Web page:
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Abelard to Apple, Richard A. Demillo


As someone who works in a community college and sees daily the impact of academic policy on students, this book was a useful look into the inner workings of college and university administration and policies. Demillo examines the historical role and development of the American higher education system, including stories of shady dealings and political maneuvering, the development of the idea of a “multiversity,” the questions of whether universities are set up to serve students or faculty. He provides commentary on the penchant of university presidents to style themselves as stewards of tradition rather than visionaries for future success; shares a letter to a university president in which an alumni berates him for not winning football games and refuses to send any money for the purpose of academics; and addresses the career focused majors in America to some of the less restrictive major fields in other countries.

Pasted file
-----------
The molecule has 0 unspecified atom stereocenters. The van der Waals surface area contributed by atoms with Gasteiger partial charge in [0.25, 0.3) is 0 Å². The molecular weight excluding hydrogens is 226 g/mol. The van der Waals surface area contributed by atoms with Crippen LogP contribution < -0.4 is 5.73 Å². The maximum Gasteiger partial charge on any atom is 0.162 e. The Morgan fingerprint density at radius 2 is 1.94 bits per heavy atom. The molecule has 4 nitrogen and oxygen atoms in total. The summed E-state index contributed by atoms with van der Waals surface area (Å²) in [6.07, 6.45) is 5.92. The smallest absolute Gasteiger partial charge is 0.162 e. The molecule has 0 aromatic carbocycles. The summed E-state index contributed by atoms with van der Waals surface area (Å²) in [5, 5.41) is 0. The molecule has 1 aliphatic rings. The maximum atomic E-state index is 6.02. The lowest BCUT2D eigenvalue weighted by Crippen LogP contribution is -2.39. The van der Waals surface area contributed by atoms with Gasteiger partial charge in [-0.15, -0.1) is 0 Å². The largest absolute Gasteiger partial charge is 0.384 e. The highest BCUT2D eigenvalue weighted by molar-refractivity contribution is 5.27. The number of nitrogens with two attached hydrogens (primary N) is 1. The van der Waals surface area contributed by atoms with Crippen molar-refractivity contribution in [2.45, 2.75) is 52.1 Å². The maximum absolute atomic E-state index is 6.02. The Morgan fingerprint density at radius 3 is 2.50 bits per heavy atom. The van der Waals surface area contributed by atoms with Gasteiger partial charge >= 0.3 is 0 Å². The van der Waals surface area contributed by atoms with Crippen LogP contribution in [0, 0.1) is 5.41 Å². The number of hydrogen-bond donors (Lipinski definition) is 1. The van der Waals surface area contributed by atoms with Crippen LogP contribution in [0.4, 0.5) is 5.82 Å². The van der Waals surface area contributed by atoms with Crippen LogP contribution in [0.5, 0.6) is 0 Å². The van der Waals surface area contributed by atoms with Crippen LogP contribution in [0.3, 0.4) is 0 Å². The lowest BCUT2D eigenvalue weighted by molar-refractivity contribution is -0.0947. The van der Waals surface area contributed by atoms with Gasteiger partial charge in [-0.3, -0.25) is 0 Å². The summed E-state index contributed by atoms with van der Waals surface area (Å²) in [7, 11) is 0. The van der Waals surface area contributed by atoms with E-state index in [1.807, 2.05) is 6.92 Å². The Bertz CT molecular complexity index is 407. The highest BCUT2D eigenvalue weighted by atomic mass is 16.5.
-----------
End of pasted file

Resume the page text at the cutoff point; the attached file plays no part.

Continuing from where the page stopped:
The book does drag on a bit in the middle, but the closing chapter is very useful for anyone who is in a position of vision-casting. Demillo addresses the different impact that the changing educational climate will have on the elite universities, middle colleges, and for-profit schools, and provides some tips for the middle colleges to differentiate themselves from the pack and adapt to this new environment.

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